In the fall of 1987, I was a senior in high school in Vestal NY, where I had just moved from Athens, GA. I had been waxing punk for a couple of years but it was then after moving that I began to discover American west coast punk bands like X, Fear, and the Dead Kennedys.
In my senior public speaking class, a debate was assigned, and we were paired off and given a topic. My partner and I were assigned the then-recent subject of parental warning stickers on music.
I took the position of arguing against this, having followed the whole thing in the news. As a regular reader of Bloom County, I was also treated to Berke Breathed’s uproarious satire of the congressional hearings on the subject.
It was my first debate. Coming from an academic family with a strong tradition of crafting reasonable, persuasive arguments, I set to work I argued passionately that it is the responsibility of parents, not the government, to be actively involved in the media, including music, that their children are exposed to. I had some good examples and statistics. I stated my case thoroughly. A lot of the arguments I made that day are still relevant to today’s issues. Convinced of my thorough application of reason and fact, I sat down.
My partner got up for her rebuttal. She read aloud the lyrics to a song, and defeated every bit of my reasoned argument without ever stating a position. That song was “Too Drunk to Fuck”, and that was my introduction to the Dead Kennedys.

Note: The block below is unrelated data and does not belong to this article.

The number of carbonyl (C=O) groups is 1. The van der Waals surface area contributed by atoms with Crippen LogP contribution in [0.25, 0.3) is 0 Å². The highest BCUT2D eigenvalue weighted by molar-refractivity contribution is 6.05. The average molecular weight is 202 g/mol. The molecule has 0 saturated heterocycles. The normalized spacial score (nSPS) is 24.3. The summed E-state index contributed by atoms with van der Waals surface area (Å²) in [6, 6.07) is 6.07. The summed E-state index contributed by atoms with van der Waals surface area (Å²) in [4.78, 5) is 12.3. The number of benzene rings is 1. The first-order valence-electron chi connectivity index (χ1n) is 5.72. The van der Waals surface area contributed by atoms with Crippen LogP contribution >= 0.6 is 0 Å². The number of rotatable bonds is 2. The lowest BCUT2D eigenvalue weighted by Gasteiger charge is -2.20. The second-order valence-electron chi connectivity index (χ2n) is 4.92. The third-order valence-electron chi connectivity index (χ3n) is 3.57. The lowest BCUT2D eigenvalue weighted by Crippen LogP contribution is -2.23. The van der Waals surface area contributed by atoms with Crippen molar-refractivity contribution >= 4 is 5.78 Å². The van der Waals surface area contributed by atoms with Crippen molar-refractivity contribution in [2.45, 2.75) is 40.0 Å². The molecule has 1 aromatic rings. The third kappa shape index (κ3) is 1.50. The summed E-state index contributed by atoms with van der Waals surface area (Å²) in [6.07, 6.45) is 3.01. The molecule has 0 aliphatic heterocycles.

After class, we went to lunch and were discussing the debate.
“You know I agree with you,” she said, “but you took the harder position to argue. All I had to do was pull out some lyrics that would be really offensive from a conservative, religious parental point of view.”
She went on, “Actually, the guy who wrote that song, Jello Biafra, agrees with us on this issue and is also vehemently against the parental warning labels on music.”
Indeed, Jello was one of many musicians who had testified before Congress in opposition to this mandatory labeling.
I went out after that school that day and bought a copy of “Give Me Convenience or Give Me Death”, which remains in my playlists to this day. Later on, I was introduced to Jello’s spoken word recordings. I listened to a good bit of spoken word and Jello’s recordings went beyond the art of other artists I followed. They extended past the world of personal observation into social awareness.
While he is ever the court jester, monkeywrenching the status quo, beneath the glib exterior lies a mind driven by a familiar sort of reasoning.
Fast forward to 2002, when I went to a Green Party event called Democracy Rising. There were two things on the bill that compelled me to go: Patti Smith and Jello Biafra.
I had always said that if I ever got to meet Jello I would not want to get an autograph but rather would want to give him an article, because he collects such news clippings for his well-researched speaking tour. On the day of the event, I found an article about some political money to the tune of something like $275 thousand dollars being given to Kansas City, MO area politicos to “Combat Goth Culture”. I printed the article and stuck it in my bag as I left the house, not really believing I would get close enough to him to give it to him but hoping.